The ability to do mental math is an important skill for kids to have. What is mental math? The simplest mental math definition is math calculated in your head instead of calculated using a pencil and paper or a calculator.
When we teach our youngest children to memorize that 1+1=2, we’re introducing mental math exercises to them. It comes to some kids more easily than others, but most students can improve their ability to do math in their heads by using some fun mental math strategies for kids.
While the skill is helpful in school, it’s important to continue to teach kids how to do mental math so they can do more than just ace a math test. It will help them when they’re spending or saving money or trying to figure out how to evenly divide up cookies between friends.
It’s a skill they’ll be able to use well into their adult life. Reader’s Digest points out that mental math activities come in handy when trying to calculate a tip or doing construction and home improvement projects.
Have you ever thought about incorporating inspirational family quotes into your family’s life? They can help you teach your kids something important that you want them to know about your family’s beliefs and values. By using inspirational quotes about family strength and unity, your family’s beliefs and values come across in succinct and memorable ways. As Parents magazine observes, “Sometimes, little words of wisdom can go a long way.”
Have you ever had a family friend tell you the examples of family goals that their family has accomplished, and you think, “How did they find the time to get them done?” It’s easy for families to get caught up in what has to get done regularly. School, homework, chores, sports practice, meals, music lessons, art classes, parents’ jobs, yard work, walking the dog…the list of what needs to be accomplished on an average day could go on and on. How can you accomplish something new as a family?
This is where family goals come in.
What are family goals? Family goals go beyond simply wishing your family could accomplish a certain task. They are specific things the family agrees it wants to achieve together that are discussed, written down, and made time for.
Examples of family goals include short term goals - those that can be accomplished in a day or a week - and long term goals - those that need a month to a year to accomplish. Both should be included in your family goals planning.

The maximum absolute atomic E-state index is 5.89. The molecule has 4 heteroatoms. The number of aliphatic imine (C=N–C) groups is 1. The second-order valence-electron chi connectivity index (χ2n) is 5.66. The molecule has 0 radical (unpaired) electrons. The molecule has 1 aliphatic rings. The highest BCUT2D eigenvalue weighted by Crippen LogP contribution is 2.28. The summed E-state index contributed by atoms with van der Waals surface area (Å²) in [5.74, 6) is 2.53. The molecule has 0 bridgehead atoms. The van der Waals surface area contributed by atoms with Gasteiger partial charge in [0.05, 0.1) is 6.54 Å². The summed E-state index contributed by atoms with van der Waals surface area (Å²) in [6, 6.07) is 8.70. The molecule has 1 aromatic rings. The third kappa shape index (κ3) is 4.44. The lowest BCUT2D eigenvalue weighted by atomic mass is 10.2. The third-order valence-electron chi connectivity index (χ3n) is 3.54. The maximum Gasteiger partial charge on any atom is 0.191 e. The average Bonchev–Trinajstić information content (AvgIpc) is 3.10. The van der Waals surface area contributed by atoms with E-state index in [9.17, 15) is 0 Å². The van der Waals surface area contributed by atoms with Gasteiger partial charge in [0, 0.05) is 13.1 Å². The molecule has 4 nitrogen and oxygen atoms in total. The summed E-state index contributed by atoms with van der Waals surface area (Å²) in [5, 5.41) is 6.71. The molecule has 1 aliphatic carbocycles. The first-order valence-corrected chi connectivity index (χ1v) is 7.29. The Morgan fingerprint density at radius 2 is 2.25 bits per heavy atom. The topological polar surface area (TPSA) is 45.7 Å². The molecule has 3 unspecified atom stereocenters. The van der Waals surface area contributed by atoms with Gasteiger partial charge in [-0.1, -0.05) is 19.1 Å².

Almost all parents and caregivers teach their children to say, “thank you.” They hope it becomes an automatic response from their children when someone gives them a gift, says something nice to them, or helps them. While teaching children to say “thank you” is important, it is not the same as instilling a sense of gratitude in them. Gratitude for kids needs to be taught--and modeled--to turn those “thank yous” into something felt and not simply a mindless, automatic response. There are a variety of tools to help kids with affirmations of gratitude.
Virtual learning, whether a homeschooling family chooses it or an unexpected circumstance such as the COVID-19 pandemic requires it, may seem daunting. At times, parents can struggle to recognize virtual learning benefits, but they do exist. By recognizing these benefits, parents can make their kids’ virtual learning experience more educational and enjoyable.
Parents and caregivers want to help their kids succeed whether they’re regular homes learners or temporary ones, assisting their children who are remote learning because of the COVID-19 pandemic. One thing that’s needed for that success is for home educators to define virtual learning expectations for kids.
When kids know what is expected of them, they can better focus while in their virtual learning spaces. For those who are struggling to know what’s best for their kids, these tips can help create a virtual learning plan that incorporates expectations and much more.
Music fills most homes these days. Smart speakers make it convenient to play favorite songs with a verbal command. Even children can request favorite tunes with just a sentence aimed at the right device. But is simply playing favorite music—songs, whole albums, instrumentals, soundtracks from beloved movies and more—enough to gain all the benefits of music for children? Or should music be incorporated in multiple ways in the lives of kids to gain all its benefits?